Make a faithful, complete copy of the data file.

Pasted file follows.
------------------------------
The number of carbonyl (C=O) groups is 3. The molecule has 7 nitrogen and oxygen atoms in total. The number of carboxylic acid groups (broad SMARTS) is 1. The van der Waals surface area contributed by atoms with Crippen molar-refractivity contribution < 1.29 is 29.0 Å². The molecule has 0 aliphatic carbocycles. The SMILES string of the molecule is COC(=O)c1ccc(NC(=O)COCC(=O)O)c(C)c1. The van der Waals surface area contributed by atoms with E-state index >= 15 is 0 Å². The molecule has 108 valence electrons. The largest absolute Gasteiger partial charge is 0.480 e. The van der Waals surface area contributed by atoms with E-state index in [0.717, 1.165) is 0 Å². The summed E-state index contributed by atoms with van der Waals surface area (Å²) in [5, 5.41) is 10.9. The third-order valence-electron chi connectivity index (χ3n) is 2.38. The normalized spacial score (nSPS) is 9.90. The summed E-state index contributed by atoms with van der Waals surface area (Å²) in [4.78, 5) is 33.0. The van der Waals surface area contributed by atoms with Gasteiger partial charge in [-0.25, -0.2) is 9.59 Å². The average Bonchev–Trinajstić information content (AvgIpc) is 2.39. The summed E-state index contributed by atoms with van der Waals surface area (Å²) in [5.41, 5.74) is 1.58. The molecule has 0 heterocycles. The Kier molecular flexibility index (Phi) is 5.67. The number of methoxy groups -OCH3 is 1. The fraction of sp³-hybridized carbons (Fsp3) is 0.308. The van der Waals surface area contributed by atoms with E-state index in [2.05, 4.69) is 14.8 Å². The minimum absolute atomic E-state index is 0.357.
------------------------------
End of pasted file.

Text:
The number of carbonyl (C=O) groups is 3. The molecule has 7 nitrogen and oxygen atoms in total. The number of carboxylic acid groups (broad SMARTS) is 1. The van der Waals surface area contributed by atoms with Crippen molar-refractivity contribution < 1.29 is 29.0 Å². The molecule has 0 aliphatic carbocycles. The SMILES string of the molecule is COC(=O)c1ccc(NC(=O)COCC(=O)O)c(C)c1. The van der Waals surface area contributed by atoms with E-state index >= 15 is 0 Å². The molecule has 108 valence electrons. The largest absolute Gasteiger partial charge is 0.480 e. The van der Waals surface area contributed by atoms with E-state index in [0.717, 1.165) is 0 Å². The summed E-state index contributed by atoms with van der Waals surface area (Å²) in [5, 5.41) is 10.9. The third-order valence-electron chi connectivity index (χ3n) is 2.38. The normalized spacial score (nSPS) is 9.90. The summed E-state index contributed by atoms with van der Waals surface area (Å²) in [4.78, 5) is 33.0. The van der Waals surface area contributed by atoms with Gasteiger partial charge in [-0.25, -0.2) is 9.59 Å². The average Bonchev–Trinajstić information content (AvgIpc) is 2.39. The summed E-state index contributed by atoms with van der Waals surface area (Å²) in [5.41, 5.74) is 1.58. The molecule has 0 heterocycles. The Kier molecular flexibility index (Phi) is 5.67. The number of methoxy groups -OCH3 is 1. The fraction of sp³-hybridized carbons (Fsp3) is 0.308. The van der Waals surface area contributed by atoms with E-state index in [2.05, 4.69) is 14.8 Å². The minimum absolute atomic E-state index is 0.357.